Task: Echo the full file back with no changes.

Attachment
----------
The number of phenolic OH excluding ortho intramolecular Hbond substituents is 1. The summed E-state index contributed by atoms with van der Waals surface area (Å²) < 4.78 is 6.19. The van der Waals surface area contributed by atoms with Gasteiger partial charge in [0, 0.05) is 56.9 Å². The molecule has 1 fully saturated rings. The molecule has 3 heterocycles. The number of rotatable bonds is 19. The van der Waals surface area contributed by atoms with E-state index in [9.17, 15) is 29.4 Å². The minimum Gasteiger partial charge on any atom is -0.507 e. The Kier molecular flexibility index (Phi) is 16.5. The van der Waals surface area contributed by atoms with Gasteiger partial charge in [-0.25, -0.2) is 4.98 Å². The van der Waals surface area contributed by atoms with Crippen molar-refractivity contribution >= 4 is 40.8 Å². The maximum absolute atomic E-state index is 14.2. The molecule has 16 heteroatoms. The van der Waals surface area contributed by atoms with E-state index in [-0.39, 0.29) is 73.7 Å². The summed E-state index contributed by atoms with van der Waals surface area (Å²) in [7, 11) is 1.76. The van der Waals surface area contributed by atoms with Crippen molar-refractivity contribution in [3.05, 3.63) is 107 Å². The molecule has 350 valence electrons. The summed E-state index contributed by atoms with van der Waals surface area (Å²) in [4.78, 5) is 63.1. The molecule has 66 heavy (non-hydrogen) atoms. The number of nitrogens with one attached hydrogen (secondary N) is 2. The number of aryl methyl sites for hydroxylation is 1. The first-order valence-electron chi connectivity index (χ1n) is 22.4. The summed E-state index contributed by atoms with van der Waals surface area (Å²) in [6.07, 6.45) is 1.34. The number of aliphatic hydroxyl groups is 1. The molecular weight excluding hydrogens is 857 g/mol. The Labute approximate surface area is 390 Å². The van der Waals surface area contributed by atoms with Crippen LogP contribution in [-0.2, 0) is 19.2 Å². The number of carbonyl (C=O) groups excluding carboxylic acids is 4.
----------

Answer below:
The number of phenolic OH excluding ortho intramolecular Hbond substituents is 1. The summed E-state index contributed by atoms with van der Waals surface area (Å²) < 4.78 is 6.19. The van der Waals surface area contributed by atoms with Gasteiger partial charge in [0, 0.05) is 56.9 Å². The molecule has 1 fully saturated rings. The molecule has 3 heterocycles. The number of rotatable bonds is 19. The van der Waals surface area contributed by atoms with E-state index in [9.17, 15) is 29.4 Å². The minimum Gasteiger partial charge on any atom is -0.507 e. The Kier molecular flexibility index (Phi) is 16.5. The van der Waals surface area contributed by atoms with Gasteiger partial charge in [-0.25, -0.2) is 4.98 Å². The van der Waals surface area contributed by atoms with Crippen molar-refractivity contribution >= 4 is 40.8 Å². The maximum absolute atomic E-state index is 14.2. The molecule has 16 heteroatoms. The van der Waals surface area contributed by atoms with E-state index in [-0.39, 0.29) is 73.7 Å². The summed E-state index contributed by atoms with van der Waals surface area (Å²) in [7, 11) is 1.76. The van der Waals surface area contributed by atoms with Crippen molar-refractivity contribution in [3.05, 3.63) is 107 Å². The molecule has 350 valence electrons. The summed E-state index contributed by atoms with van der Waals surface area (Å²) in [4.78, 5) is 63.1. The molecule has 66 heavy (non-hydrogen) atoms. The number of nitrogens with one attached hydrogen (secondary N) is 2. The number of aryl methyl sites for hydroxylation is 1. The first-order valence-electron chi connectivity index (χ1n) is 22.4. The summed E-state index contributed by atoms with van der Waals surface area (Å²) in [6.07, 6.45) is 1.34. The number of aliphatic hydroxyl groups is 1. The molecular weight excluding hydrogens is 857 g/mol. The Labute approximate surface area is 390 Å². The van der Waals surface area contributed by atoms with Crippen LogP contribution in [-0.2, 0) is 19.2 Å². The number of carbonyl (C=O) groups excluding carboxylic acids is 4.